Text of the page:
Runners knee also known as patellofemoral pain syndrome (PFPS) and Anterior Knee Pain Syndrome (AKPS) is a condition in which the load placed through the knee joint exceeds its tolerance, resulting in irritation and pain of the knee (2,3,5). Imagine your patella/ kneecap is a train and your femur/thigh bone is the train track. In an ideal world, the train sits squarely on the track (groove of the thigh bone) and glides up and down with minimal friction as you walk, run, jump or climb. Due to muscle weakness, tightness, altered lower limb alignment and/or altered running mechanics, the ‘train’ does not glide across the ‘track’ as symmetrically as it should. This places an increased amount of pressure along the borders of the knee (2). Research indicates that (PFPS) accounts for 15%-45% of running-related injuries (2).

The cause

Mal-tracking/asymmetrical movement of the patella may be due to various contributing factors. These range from muscle strength imbalances, alignment issues of the lower limb, poor flexibility and strength of lower limb musculature and changes to training regimens in which the training volume, intensity and frequency are too high or increased too soon (1,2,3). Other external factors also include training footwear and terrain (2,3,5).

The assessment
Each patient with this condition has a unique cluster of contributing factors. Therefore, we at Floyd Lebatie Physiotherapy ensure that we carry out an assessment that is individualized, holistic and athlete-centered, comprising observational and objective measures. This includes gait analysis, running mechanic analysis and cadence. Furthermore, the assessment is broken down into objective measurements of muscle strength, joint range of movement, flexibility, and endurance. As part of an holistic approach, if required, referrals to other disciplines, e.g. Orthotists or Podiatrists, for footwear adaptations should be considered.

During the initial stages of injury, it is essential that inflammation be managed in conjunction with a rehabilitation program and training regimen modification (1,2,3). At Floyd Lebatie Physiotherapy, the rehabilitation program will include gait re-education, strength and flexibility training as well as muscular endurance (1,2,3,4,5). Inflammation and swelling can be managed by ice application, compression bandages, elevation, activity modification and if necessary, anti-inflammatories. To facilitate optimal running mechanics, taping and bracing can be used (3,4). As symptoms improve, gradual increases in training volume, frequency and intensity can be made.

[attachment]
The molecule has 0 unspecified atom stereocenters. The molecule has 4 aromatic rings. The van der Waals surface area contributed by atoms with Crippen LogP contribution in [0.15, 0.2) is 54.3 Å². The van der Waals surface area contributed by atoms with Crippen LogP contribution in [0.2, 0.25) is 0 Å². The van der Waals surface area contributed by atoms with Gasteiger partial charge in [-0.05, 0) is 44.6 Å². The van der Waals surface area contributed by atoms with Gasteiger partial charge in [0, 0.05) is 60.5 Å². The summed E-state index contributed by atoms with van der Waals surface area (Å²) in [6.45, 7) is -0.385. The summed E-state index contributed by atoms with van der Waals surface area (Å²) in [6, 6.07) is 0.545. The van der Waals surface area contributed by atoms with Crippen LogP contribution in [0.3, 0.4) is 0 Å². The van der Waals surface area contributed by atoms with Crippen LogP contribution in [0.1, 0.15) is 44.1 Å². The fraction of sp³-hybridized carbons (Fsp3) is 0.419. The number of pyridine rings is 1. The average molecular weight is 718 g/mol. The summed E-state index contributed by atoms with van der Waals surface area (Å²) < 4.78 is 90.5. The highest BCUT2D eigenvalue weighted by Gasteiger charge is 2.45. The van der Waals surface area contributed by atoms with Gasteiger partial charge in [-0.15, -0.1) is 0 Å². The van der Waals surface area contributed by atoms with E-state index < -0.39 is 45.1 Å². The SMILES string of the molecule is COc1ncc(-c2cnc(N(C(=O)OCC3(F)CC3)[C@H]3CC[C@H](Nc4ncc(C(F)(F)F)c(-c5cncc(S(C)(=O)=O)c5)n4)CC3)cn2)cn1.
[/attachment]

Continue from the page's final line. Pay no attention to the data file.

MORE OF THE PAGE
If you think you battle with PFPS, do not hesitate to make a booking and let us help you get back on track! To schedule an appointment, call 011 027 2111


1.Esculier, J.-F., Bouyer, L., Dubois, B., Fremont, P., Moore, L., & Roy, J.-S. (2016). Effects of rehabilitation approaches for runners with patellofemoral pain: protocol of a randomised clinical trial addressing specific underlying mechanisms. BMC Musculoskeletal Disorders, 17(5), 1-7.
2.Kunene, S., Nomathemba, T., & Ramklass, S. (2020). Rehabilitation approaches to anterior knee pain among runners: A scoping review. South African Journal of Physiotherapy, 76(1), 1-8.
3.Kunene, S., Ramklass, S., & Taukobong, N. (2019). Anterior knee pain and its extrinsic risk factors among runners in under-resourced communities in Ekurhuleni, Gauteng, South Africa. SAJSM, 1-6.
4.Pollatos, D., Chandolias, K., Giodamni, M.-A., Chalkia, A., & Trevlaki, E. (2021). Review of New Data in Physiotherapeutic Approach to Patellofemoral Pain Syndrome (PFPS). Journal of Biosciences and Medicines, 9(2).
5.Willy et al. (2019). Patellofemoral Pain. Journal of Orthopaedic & Sports Physical Therapy, 49(9), 1-95.